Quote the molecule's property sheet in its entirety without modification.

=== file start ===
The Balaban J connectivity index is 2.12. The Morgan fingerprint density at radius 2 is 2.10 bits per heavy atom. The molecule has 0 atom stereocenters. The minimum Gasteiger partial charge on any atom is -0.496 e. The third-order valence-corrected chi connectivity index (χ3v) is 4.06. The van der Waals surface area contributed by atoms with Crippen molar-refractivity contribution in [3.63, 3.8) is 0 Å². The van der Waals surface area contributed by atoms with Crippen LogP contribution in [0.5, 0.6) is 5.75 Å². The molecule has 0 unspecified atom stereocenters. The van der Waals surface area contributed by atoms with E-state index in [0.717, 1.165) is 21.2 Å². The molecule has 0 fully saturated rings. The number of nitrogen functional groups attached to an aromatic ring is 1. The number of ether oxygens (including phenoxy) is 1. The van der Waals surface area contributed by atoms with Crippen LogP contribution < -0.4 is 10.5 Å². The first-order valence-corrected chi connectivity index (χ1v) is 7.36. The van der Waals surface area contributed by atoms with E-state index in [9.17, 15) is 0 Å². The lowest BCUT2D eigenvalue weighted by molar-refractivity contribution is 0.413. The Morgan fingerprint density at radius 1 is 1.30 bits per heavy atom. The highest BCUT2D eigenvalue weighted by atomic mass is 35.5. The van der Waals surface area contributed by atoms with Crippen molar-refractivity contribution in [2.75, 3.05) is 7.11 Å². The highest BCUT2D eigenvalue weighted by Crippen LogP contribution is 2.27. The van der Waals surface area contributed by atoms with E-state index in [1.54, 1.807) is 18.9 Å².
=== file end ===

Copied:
The Balaban J connectivity index is 2.12. The Morgan fingerprint density at radius 2 is 2.10 bits per heavy atom. The molecule has 0 atom stereocenters. The minimum Gasteiger partial charge on any atom is -0.496 e. The third-order valence-corrected chi connectivity index (χ3v) is 4.06. The van der Waals surface area contributed by atoms with Crippen molar-refractivity contribution in [3.63, 3.8) is 0 Å². The van der Waals surface area contributed by atoms with Crippen LogP contribution in [0.5, 0.6) is 5.75 Å². The molecule has 0 unspecified atom stereocenters. The van der Waals surface area contributed by atoms with E-state index in [0.717, 1.165) is 21.2 Å². The molecule has 0 fully saturated rings. The number of nitrogen functional groups attached to an aromatic ring is 1. The number of ether oxygens (including phenoxy) is 1. The van der Waals surface area contributed by atoms with Crippen LogP contribution < -0.4 is 10.5 Å². The first-order valence-corrected chi connectivity index (χ1v) is 7.36. The van der Waals surface area contributed by atoms with E-state index in [9.17, 15) is 0 Å². The lowest BCUT2D eigenvalue weighted by molar-refractivity contribution is 0.413. The Morgan fingerprint density at radius 1 is 1.30 bits per heavy atom. The highest BCUT2D eigenvalue weighted by atomic mass is 35.5. The van der Waals surface area contributed by atoms with Crippen molar-refractivity contribution in [2.75, 3.05) is 7.11 Å². The highest BCUT2D eigenvalue weighted by Crippen LogP contribution is 2.27. The van der Waals surface area contributed by atoms with E-state index in [1.54, 1.807) is 18.9 Å².